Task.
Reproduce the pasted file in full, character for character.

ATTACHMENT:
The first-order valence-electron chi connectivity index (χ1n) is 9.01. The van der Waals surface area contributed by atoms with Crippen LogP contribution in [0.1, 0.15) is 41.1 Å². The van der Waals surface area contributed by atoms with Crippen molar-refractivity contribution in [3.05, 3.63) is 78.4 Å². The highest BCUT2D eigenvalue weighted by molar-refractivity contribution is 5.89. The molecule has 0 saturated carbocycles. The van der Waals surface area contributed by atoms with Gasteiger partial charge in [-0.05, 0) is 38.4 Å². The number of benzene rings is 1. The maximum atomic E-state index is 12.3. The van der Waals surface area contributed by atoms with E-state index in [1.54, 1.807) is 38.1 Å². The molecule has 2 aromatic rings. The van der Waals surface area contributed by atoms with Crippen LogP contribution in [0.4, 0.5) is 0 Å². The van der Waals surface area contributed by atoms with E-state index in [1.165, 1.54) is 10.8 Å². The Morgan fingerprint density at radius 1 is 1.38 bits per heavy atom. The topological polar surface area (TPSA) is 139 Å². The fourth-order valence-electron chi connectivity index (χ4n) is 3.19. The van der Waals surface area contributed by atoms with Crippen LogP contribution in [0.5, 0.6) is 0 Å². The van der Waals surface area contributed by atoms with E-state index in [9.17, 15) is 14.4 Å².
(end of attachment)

The first-order valence-electron chi connectivity index (χ1n) is 9.01. The van der Waals surface area contributed by atoms with Crippen LogP contribution in [0.1, 0.15) is 41.1 Å². The van der Waals surface area contributed by atoms with Crippen molar-refractivity contribution in [3.05, 3.63) is 78.4 Å². The highest BCUT2D eigenvalue weighted by molar-refractivity contribution is 5.89. The molecule has 0 saturated carbocycles. The van der Waals surface area contributed by atoms with Gasteiger partial charge in [-0.05, 0) is 38.4 Å². The number of benzene rings is 1. The maximum atomic E-state index is 12.3. The van der Waals surface area contributed by atoms with E-state index in [1.54, 1.807) is 38.1 Å². The molecule has 2 aromatic rings. The van der Waals surface area contributed by atoms with Crippen LogP contribution in [0.4, 0.5) is 0 Å². The van der Waals surface area contributed by atoms with E-state index in [1.165, 1.54) is 10.8 Å². The Morgan fingerprint density at radius 1 is 1.38 bits per heavy atom. The topological polar surface area (TPSA) is 139 Å². The fourth-order valence-electron chi connectivity index (χ4n) is 3.19. The van der Waals surface area contributed by atoms with Crippen LogP contribution in [0.5, 0.6) is 0 Å². The van der Waals surface area contributed by atoms with E-state index in [9.17, 15) is 14.4 Å².